Despite dissent among the board of directors at the Walt Disney Co., the group will not likely accept a $56 billion takeover bid by Comcast Communications, according to published reports.
Early Wednesday, Comcast launched a surprise all-stock offer to buy out Disney, parent of ABC, the Disney film studio, ESPN and a raft of other media assets. The combination would make Comcast the biggest media content and distribution company in the world. Including the assumption of Disney's debt, Comcast valued its offer at about $66 billion.
Under terms of the proposal, Disney shareholders would own 42 percent of the combined company. Disney shareholder would receive .78 shares of Comcast stock for each of their Disney shares, putting the initial value of the offer at about $56 billion, or $26.46 a share. By Friday morning, Disney stock had reached $28 per share.
In the wake of the move by Comcast, which kept a lid on the plan until its formal announcement, Disney retained Goldman Sachs and Bear Stearns to evaluate the offer, according to "The Washington Post." While Disney stock jumped after the announcement, effectively diminishing the value of Comcast's offer, the House of Mouse could further erode the bid by paying a one-time dividend to shareholders, which Comcast would then have to absorb in an acquisition.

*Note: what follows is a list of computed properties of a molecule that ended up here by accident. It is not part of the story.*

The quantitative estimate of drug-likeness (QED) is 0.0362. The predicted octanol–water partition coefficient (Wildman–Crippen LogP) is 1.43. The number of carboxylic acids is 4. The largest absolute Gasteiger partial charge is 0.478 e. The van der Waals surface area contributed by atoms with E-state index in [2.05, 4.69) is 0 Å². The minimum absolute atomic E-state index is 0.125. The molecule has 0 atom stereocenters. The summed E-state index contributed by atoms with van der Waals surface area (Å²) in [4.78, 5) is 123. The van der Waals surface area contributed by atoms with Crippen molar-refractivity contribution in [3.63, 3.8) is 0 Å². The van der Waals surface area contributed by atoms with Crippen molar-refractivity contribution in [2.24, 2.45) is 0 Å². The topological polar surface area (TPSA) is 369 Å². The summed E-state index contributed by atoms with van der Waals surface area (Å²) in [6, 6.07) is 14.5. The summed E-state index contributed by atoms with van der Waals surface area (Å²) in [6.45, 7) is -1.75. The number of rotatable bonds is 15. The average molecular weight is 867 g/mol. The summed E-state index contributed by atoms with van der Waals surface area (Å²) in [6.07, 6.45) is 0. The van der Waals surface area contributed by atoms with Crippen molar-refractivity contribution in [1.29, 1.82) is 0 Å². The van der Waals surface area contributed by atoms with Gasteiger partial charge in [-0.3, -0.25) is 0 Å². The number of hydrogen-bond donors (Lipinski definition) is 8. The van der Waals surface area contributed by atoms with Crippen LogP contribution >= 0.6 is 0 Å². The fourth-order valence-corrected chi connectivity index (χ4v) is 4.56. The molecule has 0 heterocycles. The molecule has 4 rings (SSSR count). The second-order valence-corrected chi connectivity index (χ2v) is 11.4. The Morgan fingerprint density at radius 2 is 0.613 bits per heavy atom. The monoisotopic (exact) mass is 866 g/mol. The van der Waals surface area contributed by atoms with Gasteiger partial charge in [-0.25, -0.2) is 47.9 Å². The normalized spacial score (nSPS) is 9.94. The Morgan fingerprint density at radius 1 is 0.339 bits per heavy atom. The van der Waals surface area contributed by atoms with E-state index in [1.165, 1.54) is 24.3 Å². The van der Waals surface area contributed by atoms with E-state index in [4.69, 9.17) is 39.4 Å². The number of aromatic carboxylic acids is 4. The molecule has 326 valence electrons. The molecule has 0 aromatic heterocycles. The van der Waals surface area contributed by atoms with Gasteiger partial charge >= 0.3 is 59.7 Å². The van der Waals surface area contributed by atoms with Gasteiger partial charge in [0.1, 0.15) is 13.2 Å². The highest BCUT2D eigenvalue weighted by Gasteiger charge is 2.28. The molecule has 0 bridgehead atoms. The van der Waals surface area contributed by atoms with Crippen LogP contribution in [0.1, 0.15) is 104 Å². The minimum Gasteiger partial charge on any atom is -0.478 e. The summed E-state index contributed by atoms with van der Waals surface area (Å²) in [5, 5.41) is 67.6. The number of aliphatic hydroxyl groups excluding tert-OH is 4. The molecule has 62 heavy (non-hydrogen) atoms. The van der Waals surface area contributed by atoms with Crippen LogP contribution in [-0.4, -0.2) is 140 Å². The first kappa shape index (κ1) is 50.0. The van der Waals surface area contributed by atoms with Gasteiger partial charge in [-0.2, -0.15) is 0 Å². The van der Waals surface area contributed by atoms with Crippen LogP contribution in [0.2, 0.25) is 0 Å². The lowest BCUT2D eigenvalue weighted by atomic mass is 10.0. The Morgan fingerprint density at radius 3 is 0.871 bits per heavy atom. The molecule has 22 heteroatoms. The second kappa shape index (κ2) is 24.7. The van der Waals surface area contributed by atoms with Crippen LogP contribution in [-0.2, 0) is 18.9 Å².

The bid from Comcast comes on the heels of a much-publicized battle within the Disney board over Chairman Michael Eisner's handling of the company. Eisner's harshest critic, Walt Disney's nephew, Roy Disney ultimately resigned from the board and started working on his own shareholder revolt.
Observers said Comcast's bid was just an opening volley of what would be a long takeover battle. Comcast's recent $29 billion acquisition of AT&T made it the nation's largest cable firm with 21 million subscribers. Comcast must pay monthly, per-subscriber carriage fees for the cable networks carried on its system. Among those, ESPN has come to be one of the costliest. At an estimated per-sub fee of $1 (considering a probably "most favored nation" clause giving Comcast a volume discount), buying ESPN alone could ultimately save Comcast $252 million a year.
FCC Chairman Michael Powell told lawmakers Comcast's effort to take over Disney would receive high scrutiny at the commission.
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